Sooner or later, governments across Canada will have to decide whether to ease lockdowns caused by the novel coronavirus.
Prime Minister Justin Trudeau managed expectations Wednesday, saying that it will be “weeks more” before any relaxation is possible and warning that doing it too early could lead to dangerous new outbreaks.
But it’s clear that, at some point, a new balance will have to be struck between protecting Canadians’ livelihoods and protecting their lives. On Wednesday, Denmark reopened schools across the country for children 11 and under, for example.
When that moment happens, how will we know that it was the right decision, and how would we get early warning if it turned out to be the wrong one?
Regular testing of sewage for the virus could tell us quickly if there were danger signs, an expert says.
No country started testing sewage for the novel coronavirus more than a few months ago, and so far, the science isn’t able to say what a given community’s infection rate is based on traces of the virus in sewage.
What it can do, however, is show if levels of the virus are rising in relation to previous tests.
“One of the biggest, most powerful observations in this is the ability to look for change,” says Bernadette Conant of the Canadian Water Network, a non-profit. “It’s the fact that there’s a change that sort of makes you stand up and say, ‘Hm, I wonder why that’s happening?’”
“My own view on managing this is, is there an issue that we’ve missed the boat? My answer is no because I think the biggest power for this is really for the long term.”
(A recent study from Harvard warned that we may be seeing the novel coronavirus come and go until 2022.)
What would the starting point be? Oddly, Statistics Canada keeps a sort of sewage library, with samples from five provinces, to which scientists could refer.
The agency started collecting sewage samples from Vancouver, Edmonton, Toronto, Montreal and Halifax in early 2018 to test them for recreational drugs and has been gathering more ever since, Statistics Canada’s Audra Nagasawa wrote in an email.
On the second Monday of every month, people in all five cities take samples of sewage from treatment plants, taken over seven consecutive days to keep things consistent. All the samples are stored in a freezer in a Health Canada lab.
“There is no firm plan” to test the samples for the novel coronavirus, Nagasawa wrote, but it’s a possibility.
“To our knowledge, there are already a number of initiatives in place … but nothing is co-ordinated at a national level yet.”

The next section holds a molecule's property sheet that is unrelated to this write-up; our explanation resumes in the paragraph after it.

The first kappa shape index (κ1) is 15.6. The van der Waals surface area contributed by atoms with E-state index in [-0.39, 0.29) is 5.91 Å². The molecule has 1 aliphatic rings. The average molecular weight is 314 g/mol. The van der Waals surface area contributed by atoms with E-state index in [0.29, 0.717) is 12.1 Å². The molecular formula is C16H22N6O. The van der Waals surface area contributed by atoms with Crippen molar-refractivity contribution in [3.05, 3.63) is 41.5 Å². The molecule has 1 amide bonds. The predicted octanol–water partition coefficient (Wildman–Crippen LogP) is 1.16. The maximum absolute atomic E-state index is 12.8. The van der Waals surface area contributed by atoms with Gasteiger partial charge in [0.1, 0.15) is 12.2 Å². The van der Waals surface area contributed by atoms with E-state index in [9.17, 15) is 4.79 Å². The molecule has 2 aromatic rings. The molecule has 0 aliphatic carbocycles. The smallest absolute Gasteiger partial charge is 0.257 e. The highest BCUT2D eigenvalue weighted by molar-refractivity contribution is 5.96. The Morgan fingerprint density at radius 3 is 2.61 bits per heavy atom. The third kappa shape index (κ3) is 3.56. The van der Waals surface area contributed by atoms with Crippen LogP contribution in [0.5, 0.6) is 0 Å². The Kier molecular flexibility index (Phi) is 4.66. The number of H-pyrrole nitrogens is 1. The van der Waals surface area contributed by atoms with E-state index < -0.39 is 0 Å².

For one thing, it’s not clear how much of the virus ends up being shed into someone’s waste if they are infected, though it’s obvious some does.
“It appears it could be an interesting way to track levels over time (are they going up or down)?” Nagasawa wrote.
Communities wouldn’t have to wait long for results.
“Based on our understanding, the turnaround time could be relatively short. Our sense is that samples could be gathered and analyzed within a week or two, which could allow for provision of short-term warnings and/or emerging problems.”
“At this time, the Public Health Agency of Canada is not aware of any Canadian studies collecting sewage samples for the detection and identification of COVID-19,” spokesperson Marie-Pier Burelle wrote in an email.
Federal grants are funding 99 coronavirus research projects across Canada, but none concern wastewater testing.
Federal health minister Patty Hadju’s office did not respond to questions about whether the federal government had plans for sewage surveillance, or why none of the funded research related to it.
Scientists in the United States, the Netherlands and Australia are all turning to their countries’ sewers to try to learn more about the spread of the novel coronavirus. The Dutch study, perhaps the most successful so far, found the novel coronavirus in sewage more or less in lockstep with positive tests on people on the surface. (The novel coronavirus was detected in sewage at Schiphol airport just four days after the first known Dutch case was reported.)
Canada has studied sewage in the past.
In the early 2000s, a study of sewage from 14 Canadian communities found traces of various pharmaceutical products, including ibuprofen and two chemotherapy drugs. The results differed in some ways from similar studies in Europe.
Last year, Statistics Canada looked for traces of recreational drugs in sewage from Toronto, Montreal, Edmonton and Vancouver.
The sewage appeared to show higher rates of cannabis use in Halifax and Montreal and more methamphetamine use in Edmonton and Vancouver.
The study was part of a larger international project, which found that cocaine was the predominant drug in Europe and South America, while Australian and North American cities showed more methamphetamines.
View link »